Tag Archives: POV

12.4: Hybrid Viewpoints

Your Hosts: Brandon, Piper, Dan, and Howard, with Sandra Tayler

Piper J. Drake joins the cast for our week-four episodes, of which this is the first. This week we’ll be drilling down into hybrid viewpoints—blending 1st and 3rd person, framing stories, stories-within-stories, and unreliable narration—and how to best serve our work with these techniques.

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Put a framing story around something you’ve already written.

Absolute Trust, by Piper J. Drake

11.06: The Element of Wonder

We’ve introduced the concept of Elemental Genre already. It’s time to start digging in to the elements themselves, beginning with the Element of Wonder. We started with this one because “sense of wonder” is a term that gets used to describe what makes some science fiction stories work.

In this episode we expand upon the word “wonder” a bit, making the shorthand of “elemental wonder” more useful, not to mention more descriptive. We then go on to detail some methods writers might use to evoke wonder, leveraging that element for the greatest effect in their work.

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Homework! Apply a sense of wonder to something small and ordinary. Describe it using those cool point-of-view tools that evoke wonder in the reader.

The Wright Brothers, written and narrated by David McCullough

Writing Excuses 10.19: Intrigue

What’s the difference between intrigue, suspense, and mystery? We answer this (it comes down to reader knowledge vs character knowledge), and then talk about what makes intrigue useful as a tool for any story, and how to use it without falling back on idiot character plots, or simply withholding information from the reader.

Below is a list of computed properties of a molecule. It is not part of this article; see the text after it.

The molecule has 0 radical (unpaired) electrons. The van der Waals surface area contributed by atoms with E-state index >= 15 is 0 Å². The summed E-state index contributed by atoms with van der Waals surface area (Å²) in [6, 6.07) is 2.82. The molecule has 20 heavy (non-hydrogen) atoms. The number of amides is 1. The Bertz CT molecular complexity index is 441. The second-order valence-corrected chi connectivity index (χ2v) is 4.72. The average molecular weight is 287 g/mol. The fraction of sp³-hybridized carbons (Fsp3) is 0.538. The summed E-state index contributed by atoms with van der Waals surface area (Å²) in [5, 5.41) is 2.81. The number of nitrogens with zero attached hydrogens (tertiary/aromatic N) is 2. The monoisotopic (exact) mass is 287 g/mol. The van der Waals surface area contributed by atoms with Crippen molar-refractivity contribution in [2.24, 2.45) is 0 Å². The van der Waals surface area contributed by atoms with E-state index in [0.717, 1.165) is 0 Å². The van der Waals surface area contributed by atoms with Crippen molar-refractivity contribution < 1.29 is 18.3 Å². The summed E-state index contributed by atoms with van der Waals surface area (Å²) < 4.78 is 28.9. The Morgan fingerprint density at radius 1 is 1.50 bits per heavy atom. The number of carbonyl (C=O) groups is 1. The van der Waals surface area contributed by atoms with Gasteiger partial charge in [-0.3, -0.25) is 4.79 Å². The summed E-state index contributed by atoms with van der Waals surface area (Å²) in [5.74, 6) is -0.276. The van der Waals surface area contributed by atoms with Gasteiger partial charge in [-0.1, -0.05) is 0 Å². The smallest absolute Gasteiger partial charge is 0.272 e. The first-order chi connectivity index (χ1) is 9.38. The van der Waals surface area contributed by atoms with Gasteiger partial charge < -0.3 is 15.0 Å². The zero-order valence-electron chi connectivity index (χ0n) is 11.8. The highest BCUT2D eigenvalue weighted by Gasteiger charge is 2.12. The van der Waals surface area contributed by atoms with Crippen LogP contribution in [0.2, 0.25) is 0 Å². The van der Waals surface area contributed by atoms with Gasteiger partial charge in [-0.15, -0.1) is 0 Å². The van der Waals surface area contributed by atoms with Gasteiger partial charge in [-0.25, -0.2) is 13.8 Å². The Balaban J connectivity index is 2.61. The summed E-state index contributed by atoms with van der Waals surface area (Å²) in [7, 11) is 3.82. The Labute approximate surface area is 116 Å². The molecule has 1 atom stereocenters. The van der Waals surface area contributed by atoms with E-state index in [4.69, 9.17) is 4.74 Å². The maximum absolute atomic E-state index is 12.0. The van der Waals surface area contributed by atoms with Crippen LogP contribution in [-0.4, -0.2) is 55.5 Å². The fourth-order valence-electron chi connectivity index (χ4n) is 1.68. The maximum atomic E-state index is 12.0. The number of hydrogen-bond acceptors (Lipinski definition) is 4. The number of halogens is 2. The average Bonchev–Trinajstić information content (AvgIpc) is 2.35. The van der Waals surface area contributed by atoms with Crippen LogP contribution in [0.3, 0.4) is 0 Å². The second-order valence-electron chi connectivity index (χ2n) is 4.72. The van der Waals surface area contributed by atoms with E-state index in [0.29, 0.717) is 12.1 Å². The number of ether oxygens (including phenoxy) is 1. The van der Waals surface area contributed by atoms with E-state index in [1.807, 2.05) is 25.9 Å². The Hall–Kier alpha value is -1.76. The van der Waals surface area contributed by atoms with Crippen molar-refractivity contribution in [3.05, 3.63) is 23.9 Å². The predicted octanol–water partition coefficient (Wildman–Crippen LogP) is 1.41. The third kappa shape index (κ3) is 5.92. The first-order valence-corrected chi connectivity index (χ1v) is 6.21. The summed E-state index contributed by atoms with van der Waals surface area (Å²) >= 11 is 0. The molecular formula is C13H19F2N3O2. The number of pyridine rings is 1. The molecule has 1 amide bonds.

Intrigue is also its own genre, with spy stories and political intrigue stories fitting into this space. We talk a bit about how those stories work, and how they’re built.

Upcoming Homework: We’ll be doing a Project-In-Depth on Mary’s new book, Of Noble Family, in two weeks (episode 10.21, airing on May 24th.) To get the most out of that episode without having anything spoiled, pick up a copy now and start reading!

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Write dialog in which each of the speakers has a different subtext and motive. Without explicitly stating those, try and make them clear to the reader.

A Spy in the House: The Agency 1, by Y.S. Lee, narrated by Justine Eyre

Writing Excuses 9.51: Q&A At The Retreat

If there’s a crowd with good questions, it’s the Out of Excuses Workshop and Retreat attendees.

  • Given the trend toward moral ambiguity, is there still a place for an unquestionably evil character?
  • Should you publish a first book that isn’t in the style or genre that you’re ultimately interested in?
  • Is it possible to write epic fantasy with a single POV?
  • Of all of the myriad talents of the literary agents you work with, what’s the one that makes you stick with your agent?
  • How do you maintain your writing chops when you’re buried in the research phase of a project?